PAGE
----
Are Canadians and New Zealanders pretty much the same? Australians seem to think so. We asked a Canadian based Kiwi for her NZ$0.02.
After living in Toronto for three months, the novelty of real live black people and Dairy Queen has worn off, but there is still a shit load of difference between here and home that doesn’t cease to amuse me. Some people say New Zealanders and Canadians are similar. Some people are wrong. Canadians don’t have meat pies, they don’t say "heaps", there is no yeast extract spread for my toast, and there is so much water in their toilet bowls I’m scared I might drown if I slip. And that’s just the beginning.
For starters, Toronto is massive compared to Auckland, which takes some getting used to. People navigate through the city by main cross-roads, whereas at home, we have suburbs. When you’re trying to find your way around, everyone’s all “Oh it’s so easy, it’s just like a grid”. Grids are only easy when you know which way you’re going, and all directions here are given in terms of North, South, East & West. I’m one of those people who get Queenstown and Queensland mixed up, so needless to say my geography in a different country is shitter than your average. Never Eat Soggy Weetbix has since become my saving grace.
How you get around
Nobody drives. At first I thought I had just be-friended a group of de-generates, but turns out this is the norm. The only people I know here who drive are older and either have something to do in promotion or own a bar. So everybody bikes, which is actually really fun in the summer, and don’t cost a thang. The bad thing about biking is that you have to get used to looking like shit, all the time. I know I sound like a whiney girl but by the time I get anywhere, I’ve sweated my makeup off, ripped my tights in at least two places and have grease on my t-shirt. It’s also kind of dangerous, especially if you’re like me and you drink and ride. I’m a hazard even when I’m sober because I still look the wrong way when I cross the road. Also, when it rains, it sucks so hard. This is when I call my friends who are in promotion or who own bars.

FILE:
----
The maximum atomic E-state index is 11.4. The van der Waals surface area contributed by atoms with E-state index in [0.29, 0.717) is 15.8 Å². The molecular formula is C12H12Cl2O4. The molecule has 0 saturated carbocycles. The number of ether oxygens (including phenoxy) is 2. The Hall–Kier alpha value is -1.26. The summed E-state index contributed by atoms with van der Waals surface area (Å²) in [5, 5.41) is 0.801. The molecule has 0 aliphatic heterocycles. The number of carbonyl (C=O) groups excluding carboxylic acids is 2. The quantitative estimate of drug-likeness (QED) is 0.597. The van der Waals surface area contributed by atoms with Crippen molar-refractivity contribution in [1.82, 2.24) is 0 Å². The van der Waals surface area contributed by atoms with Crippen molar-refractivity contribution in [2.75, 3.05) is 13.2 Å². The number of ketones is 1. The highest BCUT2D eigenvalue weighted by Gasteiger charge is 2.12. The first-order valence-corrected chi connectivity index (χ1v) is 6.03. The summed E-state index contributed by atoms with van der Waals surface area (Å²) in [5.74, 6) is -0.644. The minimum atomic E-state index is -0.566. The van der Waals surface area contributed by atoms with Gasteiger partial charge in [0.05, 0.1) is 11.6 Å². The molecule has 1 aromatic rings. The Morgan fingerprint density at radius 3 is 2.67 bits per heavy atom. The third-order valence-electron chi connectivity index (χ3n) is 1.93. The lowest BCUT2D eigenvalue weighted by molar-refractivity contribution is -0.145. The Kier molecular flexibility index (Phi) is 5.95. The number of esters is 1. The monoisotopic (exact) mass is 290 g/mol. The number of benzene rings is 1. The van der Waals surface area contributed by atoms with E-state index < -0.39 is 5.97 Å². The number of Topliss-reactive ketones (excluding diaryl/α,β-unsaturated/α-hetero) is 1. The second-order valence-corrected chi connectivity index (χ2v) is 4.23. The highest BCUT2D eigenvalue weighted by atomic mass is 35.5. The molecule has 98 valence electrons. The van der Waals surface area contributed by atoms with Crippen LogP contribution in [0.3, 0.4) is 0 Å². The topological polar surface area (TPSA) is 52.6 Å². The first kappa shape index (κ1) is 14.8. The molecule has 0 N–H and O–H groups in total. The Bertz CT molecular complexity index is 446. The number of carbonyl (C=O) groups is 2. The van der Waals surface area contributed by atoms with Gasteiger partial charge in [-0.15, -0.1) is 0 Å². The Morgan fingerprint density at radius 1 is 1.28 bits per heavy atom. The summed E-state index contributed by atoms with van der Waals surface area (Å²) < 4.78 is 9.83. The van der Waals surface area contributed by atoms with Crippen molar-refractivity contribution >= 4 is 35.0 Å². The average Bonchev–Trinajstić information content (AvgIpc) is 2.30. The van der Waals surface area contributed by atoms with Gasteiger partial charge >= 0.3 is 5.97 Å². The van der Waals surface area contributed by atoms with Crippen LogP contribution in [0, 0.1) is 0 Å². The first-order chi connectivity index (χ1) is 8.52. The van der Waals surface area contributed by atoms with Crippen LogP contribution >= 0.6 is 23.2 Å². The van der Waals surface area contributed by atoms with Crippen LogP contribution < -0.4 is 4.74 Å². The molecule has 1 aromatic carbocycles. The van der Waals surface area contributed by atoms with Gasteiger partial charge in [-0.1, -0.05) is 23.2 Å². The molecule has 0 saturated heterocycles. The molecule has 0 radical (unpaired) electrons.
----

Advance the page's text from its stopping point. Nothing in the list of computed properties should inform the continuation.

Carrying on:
Things to do
As much as I love Auckland, there is fuck all to do. The one bar everyone used to go to changed owners and now they play elevator music. So everyone started going to another bar, which was alright, but way too small and would get so packed you’d be sandwiched between 50 people (three of whom you realise you'd slept with) trying to get a drink. And apparently that bar has changed owners too now. There are other fun bars, but these have been monopolised by hipsters and can make you feel like you’re at a fedora convention. While Toronto isn’t short of their Doc Marten mafia, there is always something to do. There are bars for quiet drinking, rowdy drinking, sexual drinking, and dancing on tables with half of Peru shovelled up your nose drinking. And this is just at night. During the day, it doesn’t matter if you’re into ganja yoga or S&M, there’ll be a weekly focus group in your neighbourhood with snacks and activities.
The way you drink